The 76th in this occasional series of reprints from Quote Unquote the magazine is from the June 1995 issue. Mark Broatch, currently the Listener’s books and arts editor, reviews Chad Taylor’s first short-story collection The Man Who Wasn’t Feeling Himself (David Ling, $19.95).
Chad Taylor isn’t afraid to take risks, opening his career with books featuring transvestism, physical abuse and pathological lying. He is also extraordinarily prolific, particularly for a New Zealand writer. Three books published in two years, a produced screenplay, two others on the go, and he’s several thousand words into his third novel.
This new book of short stories is front-bumpered by two pregnant quotes and a tribute to an unplaced woman, “likewise insane”. They have clever, inviting titles. In “From Soup To Nuts” (the title is an American expression denoting all-inclusive, from the first course to the last, though here it means something different), an obnoxious, overbearing skin doctor takes his young date to a swank restaurant. Desperately needing to impress, he corrects her dining faux pas and the waiter’s. The reader is allowed to explore the thoughts of the young waiter, and the unlikeable Dr Hasby, popping in or stepping away as necessary to gather detail — detail which tells us, for example, that the young woman is not as naive as Hasby supposes, and that medical training has strengthened his ability to distance himself from his actions, to horrific result, when the girl departs in disgust.
Taylor is not afraid to push his readers, be it with sickening violence or explicit sex. Or to vary approaches: changing person, style, speed, genre. This collection demonstrates his range, yet the stories share a voice, a smooth finesse that’s not always reassuring, because it’s hard to find a moral tone. There is, in a few stories, an unsettling violence towards women, though this is counterpoised by an overwhelming love in others.
Back to the sex. A lovingly sado-masochistic couple swap dis-pleasure in “Archie and Veronica”, characters from an American comicbook (as well as software tools for trawling the Internet, though I won’t accuse him of that obsession, even though the title story displays a useful knowledge of computers). They live out a fanciful life, inflicting one insult upon their bodies after another, from childhood, told in a style reminiscent of his novel Pack Of Lies.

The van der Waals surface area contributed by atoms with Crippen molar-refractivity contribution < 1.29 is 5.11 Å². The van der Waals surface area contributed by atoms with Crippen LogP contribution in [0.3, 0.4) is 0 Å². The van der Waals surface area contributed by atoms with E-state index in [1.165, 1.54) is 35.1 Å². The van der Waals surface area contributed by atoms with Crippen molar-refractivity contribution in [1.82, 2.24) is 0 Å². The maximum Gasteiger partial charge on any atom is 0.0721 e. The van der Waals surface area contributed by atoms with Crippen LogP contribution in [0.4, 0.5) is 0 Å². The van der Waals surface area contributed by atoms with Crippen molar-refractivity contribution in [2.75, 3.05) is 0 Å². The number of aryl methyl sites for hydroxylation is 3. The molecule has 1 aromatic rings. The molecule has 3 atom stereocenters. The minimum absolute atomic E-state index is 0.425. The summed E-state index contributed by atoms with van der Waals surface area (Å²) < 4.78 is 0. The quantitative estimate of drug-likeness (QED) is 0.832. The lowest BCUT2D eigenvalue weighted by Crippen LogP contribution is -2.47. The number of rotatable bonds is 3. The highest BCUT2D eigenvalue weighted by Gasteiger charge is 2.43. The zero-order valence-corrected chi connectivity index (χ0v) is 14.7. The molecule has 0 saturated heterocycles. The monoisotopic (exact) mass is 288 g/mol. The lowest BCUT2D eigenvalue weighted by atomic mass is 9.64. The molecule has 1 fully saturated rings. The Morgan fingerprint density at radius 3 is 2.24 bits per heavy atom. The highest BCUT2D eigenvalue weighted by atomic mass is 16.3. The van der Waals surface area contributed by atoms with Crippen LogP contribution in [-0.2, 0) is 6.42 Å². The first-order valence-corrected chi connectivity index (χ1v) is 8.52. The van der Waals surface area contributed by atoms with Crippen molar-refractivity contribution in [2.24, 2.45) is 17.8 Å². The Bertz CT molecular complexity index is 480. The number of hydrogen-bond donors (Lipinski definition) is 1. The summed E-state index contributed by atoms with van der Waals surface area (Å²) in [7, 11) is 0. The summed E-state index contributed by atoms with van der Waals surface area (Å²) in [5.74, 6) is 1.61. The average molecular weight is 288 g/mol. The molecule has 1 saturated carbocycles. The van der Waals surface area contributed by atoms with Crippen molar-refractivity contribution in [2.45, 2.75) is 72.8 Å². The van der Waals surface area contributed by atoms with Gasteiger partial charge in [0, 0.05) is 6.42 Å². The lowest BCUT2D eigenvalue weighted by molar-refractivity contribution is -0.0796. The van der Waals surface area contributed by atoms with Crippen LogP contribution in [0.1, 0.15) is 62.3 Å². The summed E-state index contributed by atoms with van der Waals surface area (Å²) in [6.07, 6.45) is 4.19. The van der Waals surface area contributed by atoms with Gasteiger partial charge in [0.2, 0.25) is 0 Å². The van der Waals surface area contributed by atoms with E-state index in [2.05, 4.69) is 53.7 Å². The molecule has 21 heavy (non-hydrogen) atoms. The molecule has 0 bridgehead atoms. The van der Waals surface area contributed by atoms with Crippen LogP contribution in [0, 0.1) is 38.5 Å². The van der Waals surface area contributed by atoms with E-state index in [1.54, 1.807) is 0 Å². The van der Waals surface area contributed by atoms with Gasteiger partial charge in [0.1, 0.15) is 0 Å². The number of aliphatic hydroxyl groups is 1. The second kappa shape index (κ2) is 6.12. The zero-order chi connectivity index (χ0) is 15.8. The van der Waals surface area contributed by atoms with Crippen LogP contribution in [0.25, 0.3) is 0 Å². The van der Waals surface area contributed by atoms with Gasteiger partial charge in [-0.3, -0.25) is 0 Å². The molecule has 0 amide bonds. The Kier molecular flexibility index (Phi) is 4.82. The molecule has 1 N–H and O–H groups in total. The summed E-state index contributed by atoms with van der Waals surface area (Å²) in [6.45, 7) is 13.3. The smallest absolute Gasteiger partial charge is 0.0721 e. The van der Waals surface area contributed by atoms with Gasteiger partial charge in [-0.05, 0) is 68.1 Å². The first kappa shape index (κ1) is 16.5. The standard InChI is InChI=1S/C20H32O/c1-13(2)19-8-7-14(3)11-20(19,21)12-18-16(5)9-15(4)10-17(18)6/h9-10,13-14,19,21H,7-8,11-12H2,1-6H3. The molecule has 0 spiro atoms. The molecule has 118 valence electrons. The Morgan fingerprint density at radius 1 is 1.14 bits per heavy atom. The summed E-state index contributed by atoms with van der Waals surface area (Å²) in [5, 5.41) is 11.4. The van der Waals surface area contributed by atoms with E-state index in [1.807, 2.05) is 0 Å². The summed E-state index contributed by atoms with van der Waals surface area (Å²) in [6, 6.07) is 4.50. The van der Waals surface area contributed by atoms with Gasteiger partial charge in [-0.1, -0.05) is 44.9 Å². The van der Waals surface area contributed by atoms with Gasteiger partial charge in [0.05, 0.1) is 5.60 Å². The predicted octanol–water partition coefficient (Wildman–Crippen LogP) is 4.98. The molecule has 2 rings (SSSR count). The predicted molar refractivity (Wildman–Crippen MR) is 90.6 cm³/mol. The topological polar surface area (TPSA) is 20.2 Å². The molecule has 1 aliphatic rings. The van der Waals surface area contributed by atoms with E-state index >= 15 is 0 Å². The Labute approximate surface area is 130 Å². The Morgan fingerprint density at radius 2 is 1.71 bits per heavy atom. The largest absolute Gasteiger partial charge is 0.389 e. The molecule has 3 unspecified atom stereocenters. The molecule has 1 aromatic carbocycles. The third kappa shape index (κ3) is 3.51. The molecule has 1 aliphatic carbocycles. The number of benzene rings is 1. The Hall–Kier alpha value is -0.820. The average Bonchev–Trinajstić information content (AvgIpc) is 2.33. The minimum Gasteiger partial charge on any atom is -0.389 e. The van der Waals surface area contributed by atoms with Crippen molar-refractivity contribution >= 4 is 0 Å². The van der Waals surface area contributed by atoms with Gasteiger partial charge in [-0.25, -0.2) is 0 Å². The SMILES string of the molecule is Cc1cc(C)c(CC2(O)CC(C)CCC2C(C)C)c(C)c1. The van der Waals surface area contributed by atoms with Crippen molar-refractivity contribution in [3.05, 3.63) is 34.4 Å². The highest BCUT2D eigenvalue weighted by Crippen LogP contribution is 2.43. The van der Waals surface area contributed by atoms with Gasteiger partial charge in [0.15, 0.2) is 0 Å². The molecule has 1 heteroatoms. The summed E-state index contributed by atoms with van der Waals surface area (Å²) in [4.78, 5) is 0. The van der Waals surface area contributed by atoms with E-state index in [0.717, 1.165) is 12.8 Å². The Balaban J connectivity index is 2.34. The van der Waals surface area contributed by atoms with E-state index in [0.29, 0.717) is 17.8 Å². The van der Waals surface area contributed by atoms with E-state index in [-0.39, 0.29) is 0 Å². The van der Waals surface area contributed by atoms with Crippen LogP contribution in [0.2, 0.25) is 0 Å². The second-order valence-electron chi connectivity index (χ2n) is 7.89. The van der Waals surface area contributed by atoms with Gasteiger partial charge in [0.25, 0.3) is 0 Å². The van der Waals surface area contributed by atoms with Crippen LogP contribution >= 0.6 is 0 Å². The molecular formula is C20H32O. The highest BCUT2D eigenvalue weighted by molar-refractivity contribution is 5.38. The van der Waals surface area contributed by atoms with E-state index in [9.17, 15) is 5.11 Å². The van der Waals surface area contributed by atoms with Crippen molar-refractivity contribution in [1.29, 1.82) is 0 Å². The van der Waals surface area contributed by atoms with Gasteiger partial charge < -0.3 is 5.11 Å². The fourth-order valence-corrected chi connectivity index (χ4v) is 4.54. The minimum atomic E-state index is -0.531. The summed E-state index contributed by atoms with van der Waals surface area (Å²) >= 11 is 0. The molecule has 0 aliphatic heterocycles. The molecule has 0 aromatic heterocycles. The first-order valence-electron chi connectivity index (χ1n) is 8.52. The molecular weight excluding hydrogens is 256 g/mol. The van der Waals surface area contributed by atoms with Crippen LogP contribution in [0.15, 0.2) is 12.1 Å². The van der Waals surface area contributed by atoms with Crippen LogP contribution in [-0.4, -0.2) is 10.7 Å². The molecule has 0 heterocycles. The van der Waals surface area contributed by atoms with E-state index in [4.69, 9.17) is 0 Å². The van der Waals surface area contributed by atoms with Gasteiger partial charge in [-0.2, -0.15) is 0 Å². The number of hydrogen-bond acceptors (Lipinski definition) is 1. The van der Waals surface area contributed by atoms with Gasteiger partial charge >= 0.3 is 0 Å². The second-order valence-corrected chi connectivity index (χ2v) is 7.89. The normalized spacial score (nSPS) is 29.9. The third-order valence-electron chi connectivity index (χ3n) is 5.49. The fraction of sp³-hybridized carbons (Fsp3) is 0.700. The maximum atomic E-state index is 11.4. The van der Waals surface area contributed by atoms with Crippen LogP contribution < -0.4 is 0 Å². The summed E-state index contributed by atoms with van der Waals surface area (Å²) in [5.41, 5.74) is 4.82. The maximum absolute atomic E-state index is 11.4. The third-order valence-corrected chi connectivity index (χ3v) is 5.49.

“Oilskin” throws up the subject of absolute obsession. Nigel feels ambivalent towards flatmate Warren for the latter’s predilection for whipping young women — can it be justified by one victim’s claim that unless you want something above all else, you can’t be sure you’re alive? “Running Hot And Cold” tells an unusual and probably offensive tale of brutally honest sex, including a golden shower, in which the participants find satiety by separate routes.
Arguably the best of the collection is “No Sun No Rain”. This murder mystery engages within a paragraph — a Taylor strong suit — displaying well-controlled humour as it spins out the travels of a keen sleuth tracking the connection between a missing Austrian landscape artist and a trail of waterlogged corpses found in Auckland harbour. Taylor displays a keen knowledge of art history with which he pricks the pretensions of the visual art world.
There’s hardly a weak card in the pack, despite occasional small errors — like the aircraft that accelerates as it comes in to land in the title story. These are accomplished, fluent, believable stories. The worst that could be said of them would be that they are lightweight. But that wouldn’t really be fair. They suggest unspoken depths (psychological, cultural) but simply don’t ever get caught in them. They skip over their world’s waves like sharp bright shells, just occasionally reflecting light down — which reveals, if I read it right, that not only is much of evil banal, but so is much of its kissing cousin, pleasure. By pitching them this way, Taylor suggests that it’s not the surface of life which is interesting, but the undercurrents that drive our basic emotions that are worth thinking about.
UPDATE: The book is now available in a digital edition. More here.